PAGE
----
While the Jewish leadership accepted the plan, the Arab leaders did not — in large part due to disputes on who the land belonged to.

Nonetheless, Israel declared independence the following year, resulting in a war which displaced hundreds of thousands of Palestinians, which forms some of the basis of the Palestinians’ ongoing grievances against Israel.

Efforts to create a so-called “two-state solution” where both sides coexist have stalled repeatedly over the decades.

“Biden’s visit to Israel is a strong reminder of the importance of US-Israel relations,” said Dr Samaan. 

Furthermore, political factors back in the US might also have culminated in Mr Biden’s decision, with analysts in agreement that there are “political points” to be earned with the country’s upcoming presidential and congressional elections in 2024.

“At a time of major dispute between the White House and Congress on US military aid to Ukraine, there is a big contrast here — polls in the US indicate clearly a bipartisan support for Israel in the conflict,” said Dr Samaan.

Agreeing, senior fellow at the Singapore Institute of International Affairs (SIIA) Oh Ei Sun said that the US has “a substantial Jewish voter base”, and that the Jewish donor lobbies “are simply too significant for Biden to sweep aside”.

Political considerations aside, Mr Biden’s trip is also intended to help facilitate humanitarian assistance for the Gaza Strip.

US Secretary of State Antony Blinken said on Monday ahead of Mr Biden’s visit that the US and Israel had agreed to “develop a plan” to get humanitarian aid to reach civilians in Gaza.

This included “the possibility of creating areas to help keep civilians out of harm’s way” at Washington’s request. 

“It is critical that aid begin flowing into Gaza as soon as possible,” he added. 

The Gaza Strip, described by some as an “open air prison camp”, has been blockaded by Israel, resulting in a critical shortage of essential supplies.


As far as regional stability goes, analysts told TODAY that the US would likely succeed in deterring Iranian and Hezbollah forces from directly intervening in the conflict.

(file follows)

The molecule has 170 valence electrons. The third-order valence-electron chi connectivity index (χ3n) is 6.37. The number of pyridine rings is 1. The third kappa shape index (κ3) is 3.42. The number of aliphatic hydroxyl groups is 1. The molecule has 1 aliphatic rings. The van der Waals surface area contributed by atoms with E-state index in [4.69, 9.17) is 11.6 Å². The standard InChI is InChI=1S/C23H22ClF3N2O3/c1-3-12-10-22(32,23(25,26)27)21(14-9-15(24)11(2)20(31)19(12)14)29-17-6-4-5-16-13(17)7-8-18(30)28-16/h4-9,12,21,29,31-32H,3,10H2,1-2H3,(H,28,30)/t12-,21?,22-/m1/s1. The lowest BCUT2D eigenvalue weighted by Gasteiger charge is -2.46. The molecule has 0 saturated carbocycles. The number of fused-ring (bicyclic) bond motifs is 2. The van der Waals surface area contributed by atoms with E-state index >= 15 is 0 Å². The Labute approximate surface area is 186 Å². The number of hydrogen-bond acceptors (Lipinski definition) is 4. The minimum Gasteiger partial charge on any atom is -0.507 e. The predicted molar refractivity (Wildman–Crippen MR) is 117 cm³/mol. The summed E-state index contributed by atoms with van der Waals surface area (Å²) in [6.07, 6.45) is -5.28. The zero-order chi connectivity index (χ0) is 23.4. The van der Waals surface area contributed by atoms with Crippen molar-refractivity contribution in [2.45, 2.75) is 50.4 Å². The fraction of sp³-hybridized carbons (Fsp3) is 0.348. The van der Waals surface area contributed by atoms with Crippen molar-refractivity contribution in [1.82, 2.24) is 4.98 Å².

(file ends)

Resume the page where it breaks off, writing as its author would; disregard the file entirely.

Some claim that Hamas is supported by Iran, which is allegedly unhappy at increasingly close ties between Saudi Arabia and Israel.

Mr Muhammad Faizal Bin Abdul Rahman, a research fellow at the S Rajaratnam School of International Studies, said that the “significant US presence” in the Middle East could thus limit the conflict to the fight between Israel and Hamas.

He also cited the fact that the US Navy has deployed two aircraft carrier groups to the eastern Mediterranean since the start of the conflict, one of which includes a nuclear reactor and the capacity to hold upwards of 75 military aircraft. 

However, Mr Biden’s visit is not expected to make a significant difference to the conflict. 

“It’s hard to see yet how it could really lead to peace efforts,” said Dr Samaan of NUS.

“For the moment, Israel will focus on the military intervention against Hamas inside the Gaza Strip, and there is no sign of ceasefire on both sides.”

Agreeing, Mr Muhammad Faizal said that the talks are “unlikely to result in lasting peace as it does not make the US look like an impartial or influential interlocutor between the Israelis and Palestinians”. 

The cancellation of the four-way summit between Mr Biden and the leaders of the other Arab countries also means that the US President will now be calling on only Israeli Prime Minister Benjamin Netanyahu.

This has thrown a spanner in the works in what was supposed to be a regional balancing act.

Dr Oh of SIIA said that the visit would also have diplomatic and geopolitical implications. 

“As most Arab and Muslim countries — including many with formal ties with Israel — are more sympathetic to the Palestinian cause, they would not look too kindly upon Biden’s visit to Israel and the associated US support for Israel,” he said. 

“So their relations with the US, if any, would also be mostly on a needs basis only, and no further, at least in the near term.”

Mr Muhammad Faizal, who previously worked in the Ministry of Home Affairs, added that the current “conflagration” in the Middle East may serve as an indicator of “whether the US influence in the region is intact or starting to wane”. 

“The fact that Arab leaders are not meeting Biden opens an opportunity for China and Russia to promote alternative visions of regional security to the Arab states in relation to Israel and Palestine,” he said. 

He added that the US might find it harder to sustain or seek support from countries that may have reservations about its steadfast support for Israel — affecting its “strategic competition with China in the Indo-Pacific” as well as the war in Ukraine.